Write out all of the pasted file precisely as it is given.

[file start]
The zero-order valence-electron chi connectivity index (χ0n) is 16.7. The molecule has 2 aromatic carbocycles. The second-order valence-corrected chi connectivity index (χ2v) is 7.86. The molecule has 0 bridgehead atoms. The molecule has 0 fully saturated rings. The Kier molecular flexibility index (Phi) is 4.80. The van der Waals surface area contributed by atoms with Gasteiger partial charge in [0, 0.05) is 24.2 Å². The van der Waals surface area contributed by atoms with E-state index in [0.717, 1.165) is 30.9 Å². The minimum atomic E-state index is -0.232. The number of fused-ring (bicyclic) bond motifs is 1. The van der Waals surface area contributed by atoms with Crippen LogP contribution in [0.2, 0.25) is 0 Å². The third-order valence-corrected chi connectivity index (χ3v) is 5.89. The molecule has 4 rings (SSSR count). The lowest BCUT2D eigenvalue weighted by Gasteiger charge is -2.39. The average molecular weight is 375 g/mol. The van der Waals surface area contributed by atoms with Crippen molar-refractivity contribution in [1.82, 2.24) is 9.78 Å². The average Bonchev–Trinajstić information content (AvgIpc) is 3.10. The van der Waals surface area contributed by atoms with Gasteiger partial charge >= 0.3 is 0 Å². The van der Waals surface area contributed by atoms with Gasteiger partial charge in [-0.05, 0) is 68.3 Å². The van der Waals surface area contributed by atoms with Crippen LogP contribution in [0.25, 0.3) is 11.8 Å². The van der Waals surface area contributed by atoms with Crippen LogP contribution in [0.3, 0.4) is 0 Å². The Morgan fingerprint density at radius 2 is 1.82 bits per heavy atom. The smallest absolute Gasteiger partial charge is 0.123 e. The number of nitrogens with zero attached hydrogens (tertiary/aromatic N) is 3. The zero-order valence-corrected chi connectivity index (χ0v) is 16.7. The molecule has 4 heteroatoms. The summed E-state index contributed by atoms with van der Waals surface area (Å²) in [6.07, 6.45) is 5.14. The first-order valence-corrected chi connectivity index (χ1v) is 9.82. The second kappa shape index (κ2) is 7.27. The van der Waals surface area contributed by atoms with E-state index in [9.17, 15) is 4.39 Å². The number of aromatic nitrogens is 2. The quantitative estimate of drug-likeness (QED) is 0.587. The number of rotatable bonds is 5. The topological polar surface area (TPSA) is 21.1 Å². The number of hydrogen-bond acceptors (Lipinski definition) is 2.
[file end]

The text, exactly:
The zero-order valence-electron chi connectivity index (χ0n) is 16.7. The molecule has 2 aromatic carbocycles. The second-order valence-corrected chi connectivity index (χ2v) is 7.86. The molecule has 0 bridgehead atoms. The molecule has 0 fully saturated rings. The Kier molecular flexibility index (Phi) is 4.80. The van der Waals surface area contributed by atoms with Gasteiger partial charge in [0, 0.05) is 24.2 Å². The van der Waals surface area contributed by atoms with E-state index in [0.717, 1.165) is 30.9 Å². The minimum atomic E-state index is -0.232. The number of fused-ring (bicyclic) bond motifs is 1. The van der Waals surface area contributed by atoms with Crippen LogP contribution in [0.2, 0.25) is 0 Å². The third-order valence-corrected chi connectivity index (χ3v) is 5.89. The molecule has 4 rings (SSSR count). The lowest BCUT2D eigenvalue weighted by Gasteiger charge is -2.39. The average molecular weight is 375 g/mol. The van der Waals surface area contributed by atoms with Crippen molar-refractivity contribution in [1.82, 2.24) is 9.78 Å². The average Bonchev–Trinajstić information content (AvgIpc) is 3.10. The van der Waals surface area contributed by atoms with Gasteiger partial charge >= 0.3 is 0 Å². The van der Waals surface area contributed by atoms with Gasteiger partial charge in [-0.05, 0) is 68.3 Å². The van der Waals surface area contributed by atoms with Crippen LogP contribution in [0.25, 0.3) is 11.8 Å². The van der Waals surface area contributed by atoms with Crippen LogP contribution in [0.3, 0.4) is 0 Å². The Morgan fingerprint density at radius 2 is 1.82 bits per heavy atom. The smallest absolute Gasteiger partial charge is 0.123 e. The number of nitrogens with zero attached hydrogens (tertiary/aromatic N) is 3. The zero-order valence-corrected chi connectivity index (χ0v) is 16.7. The molecule has 4 heteroatoms. The summed E-state index contributed by atoms with van der Waals surface area (Å²) in [6.07, 6.45) is 5.14. The first-order valence-corrected chi connectivity index (χ1v) is 9.82. The second kappa shape index (κ2) is 7.27. The van der Waals surface area contributed by atoms with E-state index in [9.17, 15) is 4.39 Å². The number of aromatic nitrogens is 2. The quantitative estimate of drug-likeness (QED) is 0.587. The number of rotatable bonds is 5. The topological polar surface area (TPSA) is 21.1 Å². The number of hydrogen-bond acceptors (Lipinski definition) is 2.